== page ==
Recorded: 01 Jun 2003
There are a lot of things that surprised me about it. You know, history always looks so clear in retrospect, but not so clear in prospect done.
I thought that it went much more rapidly and much more smoothly than I could have imagined. And it did so for a whole bunch of reasons. I mean, the problem was enormous. It was an enormous problem. Not conceptually difficult but practically an immensely difficult problem. And we were basically just completely out matched if you think of this little beleaguered group of investigators that were going to go out and try to sequence the human genome. And the magnitude of what needed to be done. We were just mismatched. We didn’t have good enough techniques. We didn’t have any where near enough strong investigators. The whole computational infrastructure didn’t exist. Most of our ideas about how to proceed were wrong. There was no overall organization that we had any kind of experience with. There was just the idea of building one. The problems just seemed rather overwhelming but, of course, exhilarating. I was never pessimistic although I was always restraining people that said, you know, this is going to be easy. We can do this in a few years. All we need is a great big center. You know, it worked for, just routine, kind of turn the crank.
I knew better because I’d spent seven years working on the yeast map and it actually still wasn’t really done but we’d finally, I think, you know after seven years people could assume that we were going to get it done. And I knew in detail the Cambridge experience with the worm.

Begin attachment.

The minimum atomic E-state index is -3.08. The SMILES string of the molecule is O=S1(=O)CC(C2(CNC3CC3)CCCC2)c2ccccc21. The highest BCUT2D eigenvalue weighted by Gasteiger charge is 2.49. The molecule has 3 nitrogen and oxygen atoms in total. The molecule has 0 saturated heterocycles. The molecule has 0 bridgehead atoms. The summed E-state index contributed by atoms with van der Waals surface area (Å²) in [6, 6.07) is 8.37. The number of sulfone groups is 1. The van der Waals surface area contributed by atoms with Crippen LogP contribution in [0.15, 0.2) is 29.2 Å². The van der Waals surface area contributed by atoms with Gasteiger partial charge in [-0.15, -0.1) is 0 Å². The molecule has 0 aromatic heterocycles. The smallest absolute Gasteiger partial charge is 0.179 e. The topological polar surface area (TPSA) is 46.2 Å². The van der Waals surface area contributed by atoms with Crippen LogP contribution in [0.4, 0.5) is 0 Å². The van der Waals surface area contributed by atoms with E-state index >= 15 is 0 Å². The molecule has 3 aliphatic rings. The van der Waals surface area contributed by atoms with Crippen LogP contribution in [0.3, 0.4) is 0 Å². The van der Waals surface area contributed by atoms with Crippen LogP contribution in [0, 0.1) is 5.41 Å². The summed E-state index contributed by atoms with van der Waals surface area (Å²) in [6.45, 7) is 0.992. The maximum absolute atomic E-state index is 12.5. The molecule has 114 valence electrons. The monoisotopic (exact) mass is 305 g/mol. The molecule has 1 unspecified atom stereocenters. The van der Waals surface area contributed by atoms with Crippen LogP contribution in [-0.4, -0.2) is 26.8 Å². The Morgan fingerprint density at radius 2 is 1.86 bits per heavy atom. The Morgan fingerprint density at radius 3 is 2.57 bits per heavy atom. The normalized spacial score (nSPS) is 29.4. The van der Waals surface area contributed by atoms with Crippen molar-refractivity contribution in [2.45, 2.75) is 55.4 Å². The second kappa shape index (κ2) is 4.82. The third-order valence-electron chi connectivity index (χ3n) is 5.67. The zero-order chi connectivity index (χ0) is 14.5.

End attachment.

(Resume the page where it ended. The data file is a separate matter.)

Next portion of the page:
So starting from there, I saw—you know, I think that if you had asked me how long it was going to take I would have been off by a decade or so. And even then would have felt I was being optimistic. Because again I just couldn’t see the path. And I couldn’t see the path because the path wasn’t there. A lot of other people thought that they could see the path but if you go back and read in detail what they said, that didn’t turn out to be the path. Those were a lot of dead ends.
Maynard V. Olson received his Bachelor’s degree in chemistry from California Institute of Technology and Ph.D. in inorganic chemistry from Stanford University (1970). After five years on the chemistry faculty at Dartmouth College, he shifted his research efforts to molecular genetics at Washington University in St Louis and the University of Washington in Seattle. He now serves as Director of the University of Washington Human Genome Center, Professor of Genetics and Medicine, and Adjunct Professor of Computer Science & Engineering.
A pioneer in genomic research, Dr. Olson launched the ultimately successful effort to construct a detailed physical map of the yeast genome in 1979. He also led efforts to develop yeast artificial chromosomes (YACs) that allowed for the study of large portions of the human genome and proved invaluable in the tracking of disease-related genes, and he introduced STS-content mapping which led to the first physical maps of whole human chromosomes.
Dr. Olson is a member of the National Academy of Sciences and has been awarded the Genetics Society of America Medal, the City of Medicine Award, and the Gairdner Foundation International Award for his scientific contributions to the Human Genome Project.
Influenced by Watson’s book, Molecular Biology of the Gene, Olsen started working with the genome in the 1970’s. He met Jim Watson when they both served on Bruce Albert’s Committee of the National Research Council. Olsen also helped to organize several genome meetings at Cold Spring Harbor Laboratory during the 1980s.